Los Angeles Unified, the nation's second-largest district, would need to hire 2,200 to 2,600 elementary teachers to reduce class size in both 1st and 2nd grades, said Michael Acosta, the district's administrator of employment operations. Another 950 are needed to fill regular vacancies.

Los Angeles administrators are recruiting aggressively, including in Portland, Ore., and Cleveland, where teachers are plentiful. They also have invoked a provision of the state education code that allows them to bar teachers, for one year, from quitting for better jobs in other districts.

By last week, the district had signed up 1,500 new elementary teachers, about half of whom were hired with emergency credentials. These teachers, who have bachelor's degrees and have passed the state basic-skills test, will be required to take education coursework on their own.

The district also is doubling to about 500 the number of elementary teachers enrolled in its internship program, which provides on-the-job training to teachers who have passed the basic-skills test and a subject-matter test and have completed 120 hours of coursework in teaching. Interns are assigned to work with mentor teachers and are eligible for full teaching licenses after two years.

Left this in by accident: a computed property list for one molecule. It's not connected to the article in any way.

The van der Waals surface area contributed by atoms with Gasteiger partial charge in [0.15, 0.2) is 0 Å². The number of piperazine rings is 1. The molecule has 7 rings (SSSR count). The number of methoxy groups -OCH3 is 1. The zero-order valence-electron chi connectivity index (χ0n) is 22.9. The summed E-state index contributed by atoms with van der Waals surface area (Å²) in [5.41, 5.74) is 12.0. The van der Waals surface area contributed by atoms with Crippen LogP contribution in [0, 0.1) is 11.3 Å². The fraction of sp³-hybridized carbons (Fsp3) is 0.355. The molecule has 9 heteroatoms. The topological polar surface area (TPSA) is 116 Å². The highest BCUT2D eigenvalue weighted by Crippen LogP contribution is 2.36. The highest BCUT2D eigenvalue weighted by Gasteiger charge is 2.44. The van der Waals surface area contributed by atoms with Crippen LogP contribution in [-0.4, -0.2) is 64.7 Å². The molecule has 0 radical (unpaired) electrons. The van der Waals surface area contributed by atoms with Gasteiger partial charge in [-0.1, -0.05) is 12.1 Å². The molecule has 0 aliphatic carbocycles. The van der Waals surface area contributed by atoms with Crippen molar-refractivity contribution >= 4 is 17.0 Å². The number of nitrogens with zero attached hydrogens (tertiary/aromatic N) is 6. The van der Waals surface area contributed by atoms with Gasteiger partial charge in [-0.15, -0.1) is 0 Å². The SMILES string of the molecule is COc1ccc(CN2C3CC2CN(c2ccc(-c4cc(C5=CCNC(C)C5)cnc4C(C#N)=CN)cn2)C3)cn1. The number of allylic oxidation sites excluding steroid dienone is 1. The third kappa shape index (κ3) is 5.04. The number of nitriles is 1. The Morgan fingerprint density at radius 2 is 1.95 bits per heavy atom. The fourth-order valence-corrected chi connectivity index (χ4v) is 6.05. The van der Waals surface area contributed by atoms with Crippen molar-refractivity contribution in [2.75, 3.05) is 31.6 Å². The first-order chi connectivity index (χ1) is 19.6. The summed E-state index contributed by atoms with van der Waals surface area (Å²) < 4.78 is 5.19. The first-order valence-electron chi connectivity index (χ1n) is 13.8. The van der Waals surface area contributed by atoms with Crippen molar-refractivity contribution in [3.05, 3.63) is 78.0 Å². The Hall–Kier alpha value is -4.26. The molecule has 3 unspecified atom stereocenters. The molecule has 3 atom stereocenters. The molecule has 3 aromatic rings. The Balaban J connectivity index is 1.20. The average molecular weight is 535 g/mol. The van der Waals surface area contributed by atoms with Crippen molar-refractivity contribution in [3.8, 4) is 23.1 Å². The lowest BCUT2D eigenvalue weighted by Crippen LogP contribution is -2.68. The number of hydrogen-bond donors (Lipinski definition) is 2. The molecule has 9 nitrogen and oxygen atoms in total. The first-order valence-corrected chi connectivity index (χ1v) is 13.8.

Intern Programs

Gov. Wilson recently signed legislation that lets districts expand internship programs without having to prove that they were unable to hire licensed teachers. Only a handful of districts now operate such programs; it is unclear how many will now launch them.

The California State University system is examining ways to meet the demand for teachers. Universities, in partnership with school districts, also can run internship programs to allow teachers to work while they take steps toward certification.

The state program will not pay the full cost of reducing class sizes. The San Diego Unified district will spend about $7 million from its general fund to bring down the size of 1st- and 2nd-grade classrooms, but cannot afford to do more without more money for facilities, said Norma Trost, a spokeswoman.

The majority of the 270 new teachers needed to reduce class size in 1st and 2nd grades have been hired from the substitute pool, which Ms. Trost said is now "decimated."

In Fresno, administrators have hired 300 new elementary teachers, about 95 percent of whom hold full teaching credentials, said Florentino Noriega, the associate superintendent for educational services. Some of the new hires had worked in surrounding rural areas with lower pay, although Mr. Noriega said he tried not to take teachers away from other districts.

In Oakland, meanwhile, despite the negative publicity from a bitter teachers' strike last winter, 2,000 people turned out for a district job fair last month. Administrators hired some teachers on the spot and held an orientation session for people without teaching licenses to explain how they could get them.

"The job fair was on the 4th floor," said Ken Epstein, a history teacher who helped organize the event, "and the line went down all four flights, out the front door, and around the corner. It was two blocks long."

Vol. 16, Issue 01